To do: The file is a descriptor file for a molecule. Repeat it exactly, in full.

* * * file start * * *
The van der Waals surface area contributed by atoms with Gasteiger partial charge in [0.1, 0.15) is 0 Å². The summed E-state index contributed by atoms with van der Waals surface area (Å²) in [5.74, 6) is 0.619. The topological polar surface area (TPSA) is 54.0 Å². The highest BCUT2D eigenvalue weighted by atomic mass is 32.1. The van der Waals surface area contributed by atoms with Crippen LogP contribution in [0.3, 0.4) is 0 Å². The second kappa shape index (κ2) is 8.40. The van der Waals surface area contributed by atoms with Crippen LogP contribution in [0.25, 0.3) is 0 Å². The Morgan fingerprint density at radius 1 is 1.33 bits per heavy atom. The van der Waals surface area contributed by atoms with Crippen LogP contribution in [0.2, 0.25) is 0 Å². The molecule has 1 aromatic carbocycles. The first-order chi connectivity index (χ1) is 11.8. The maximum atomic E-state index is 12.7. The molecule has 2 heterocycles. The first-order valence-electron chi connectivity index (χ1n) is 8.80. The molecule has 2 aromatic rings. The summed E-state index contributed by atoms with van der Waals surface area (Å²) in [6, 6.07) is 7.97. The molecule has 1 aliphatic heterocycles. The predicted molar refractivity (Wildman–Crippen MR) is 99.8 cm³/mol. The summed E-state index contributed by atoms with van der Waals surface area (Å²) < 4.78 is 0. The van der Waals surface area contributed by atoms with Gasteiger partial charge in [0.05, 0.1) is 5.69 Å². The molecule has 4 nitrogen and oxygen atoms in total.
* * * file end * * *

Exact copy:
The van der Waals surface area contributed by atoms with Gasteiger partial charge in [0.1, 0.15) is 0 Å². The summed E-state index contributed by atoms with van der Waals surface area (Å²) in [5.74, 6) is 0.619. The topological polar surface area (TPSA) is 54.0 Å². The highest BCUT2D eigenvalue weighted by atomic mass is 32.1. The van der Waals surface area contributed by atoms with Crippen LogP contribution in [0.3, 0.4) is 0 Å². The second kappa shape index (κ2) is 8.40. The van der Waals surface area contributed by atoms with Crippen LogP contribution in [0.25, 0.3) is 0 Å². The Morgan fingerprint density at radius 1 is 1.33 bits per heavy atom. The van der Waals surface area contributed by atoms with Crippen LogP contribution in [0.2, 0.25) is 0 Å². The molecule has 1 aromatic carbocycles. The first-order chi connectivity index (χ1) is 11.8. The maximum atomic E-state index is 12.7. The molecule has 2 heterocycles. The first-order valence-electron chi connectivity index (χ1n) is 8.80. The molecule has 2 aromatic rings. The summed E-state index contributed by atoms with van der Waals surface area (Å²) in [6, 6.07) is 7.97. The molecule has 1 aliphatic heterocycles. The predicted molar refractivity (Wildman–Crippen MR) is 99.8 cm³/mol. The summed E-state index contributed by atoms with van der Waals surface area (Å²) < 4.78 is 0. The van der Waals surface area contributed by atoms with Gasteiger partial charge in [0.05, 0.1) is 5.69 Å². The molecule has 4 nitrogen and oxygen atoms in total.